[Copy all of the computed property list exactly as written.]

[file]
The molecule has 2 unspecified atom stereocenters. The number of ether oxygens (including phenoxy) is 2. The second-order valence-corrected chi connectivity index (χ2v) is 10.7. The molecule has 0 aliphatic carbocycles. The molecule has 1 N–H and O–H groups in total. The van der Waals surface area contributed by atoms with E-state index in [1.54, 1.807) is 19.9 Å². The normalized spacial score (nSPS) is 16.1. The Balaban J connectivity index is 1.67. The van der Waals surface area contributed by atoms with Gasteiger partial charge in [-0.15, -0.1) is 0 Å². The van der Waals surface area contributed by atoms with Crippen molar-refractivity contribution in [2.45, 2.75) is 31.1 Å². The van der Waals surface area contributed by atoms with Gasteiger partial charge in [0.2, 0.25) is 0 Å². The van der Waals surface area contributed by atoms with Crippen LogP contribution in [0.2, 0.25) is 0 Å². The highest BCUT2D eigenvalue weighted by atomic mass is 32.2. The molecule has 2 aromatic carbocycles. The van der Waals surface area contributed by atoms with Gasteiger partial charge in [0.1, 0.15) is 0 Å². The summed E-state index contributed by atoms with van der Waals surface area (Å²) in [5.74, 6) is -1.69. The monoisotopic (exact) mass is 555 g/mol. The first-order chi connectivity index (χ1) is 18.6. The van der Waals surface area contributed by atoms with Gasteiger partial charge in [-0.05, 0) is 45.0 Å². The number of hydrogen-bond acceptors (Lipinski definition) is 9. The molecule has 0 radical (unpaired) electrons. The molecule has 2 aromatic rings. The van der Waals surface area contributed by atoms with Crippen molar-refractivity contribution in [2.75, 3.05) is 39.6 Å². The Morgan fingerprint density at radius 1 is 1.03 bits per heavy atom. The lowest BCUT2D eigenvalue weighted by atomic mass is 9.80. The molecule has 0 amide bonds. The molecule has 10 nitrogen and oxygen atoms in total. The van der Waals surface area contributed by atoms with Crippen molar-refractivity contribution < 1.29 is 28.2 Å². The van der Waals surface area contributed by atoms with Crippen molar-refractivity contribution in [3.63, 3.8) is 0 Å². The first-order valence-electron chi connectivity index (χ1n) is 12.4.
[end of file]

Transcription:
The molecule has 2 unspecified atom stereocenters. The number of ether oxygens (including phenoxy) is 2. The second-order valence-corrected chi connectivity index (χ2v) is 10.7. The molecule has 0 aliphatic carbocycles. The molecule has 1 N–H and O–H groups in total. The van der Waals surface area contributed by atoms with E-state index in [1.54, 1.807) is 19.9 Å². The normalized spacial score (nSPS) is 16.1. The Balaban J connectivity index is 1.67. The van der Waals surface area contributed by atoms with Gasteiger partial charge in [-0.15, -0.1) is 0 Å². The van der Waals surface area contributed by atoms with Crippen molar-refractivity contribution in [2.45, 2.75) is 31.1 Å². The van der Waals surface area contributed by atoms with Gasteiger partial charge in [0.2, 0.25) is 0 Å². The van der Waals surface area contributed by atoms with Crippen LogP contribution in [0.2, 0.25) is 0 Å². The highest BCUT2D eigenvalue weighted by atomic mass is 32.2. The molecule has 2 aromatic carbocycles. The van der Waals surface area contributed by atoms with Gasteiger partial charge in [0.1, 0.15) is 0 Å². The summed E-state index contributed by atoms with van der Waals surface area (Å²) in [5.74, 6) is -1.69. The monoisotopic (exact) mass is 555 g/mol. The first-order chi connectivity index (χ1) is 18.6. The van der Waals surface area contributed by atoms with Gasteiger partial charge in [-0.05, 0) is 45.0 Å². The number of hydrogen-bond acceptors (Lipinski definition) is 9. The molecule has 0 radical (unpaired) electrons. The molecule has 2 aromatic rings. The van der Waals surface area contributed by atoms with Crippen molar-refractivity contribution in [2.75, 3.05) is 39.6 Å². The Morgan fingerprint density at radius 1 is 1.03 bits per heavy atom. The lowest BCUT2D eigenvalue weighted by atomic mass is 9.80. The molecule has 0 amide bonds. The molecule has 10 nitrogen and oxygen atoms in total. The van der Waals surface area contributed by atoms with Crippen molar-refractivity contribution < 1.29 is 28.2 Å². The van der Waals surface area contributed by atoms with Crippen molar-refractivity contribution in [3.63, 3.8) is 0 Å². The first-order valence-electron chi connectivity index (χ1n) is 12.4.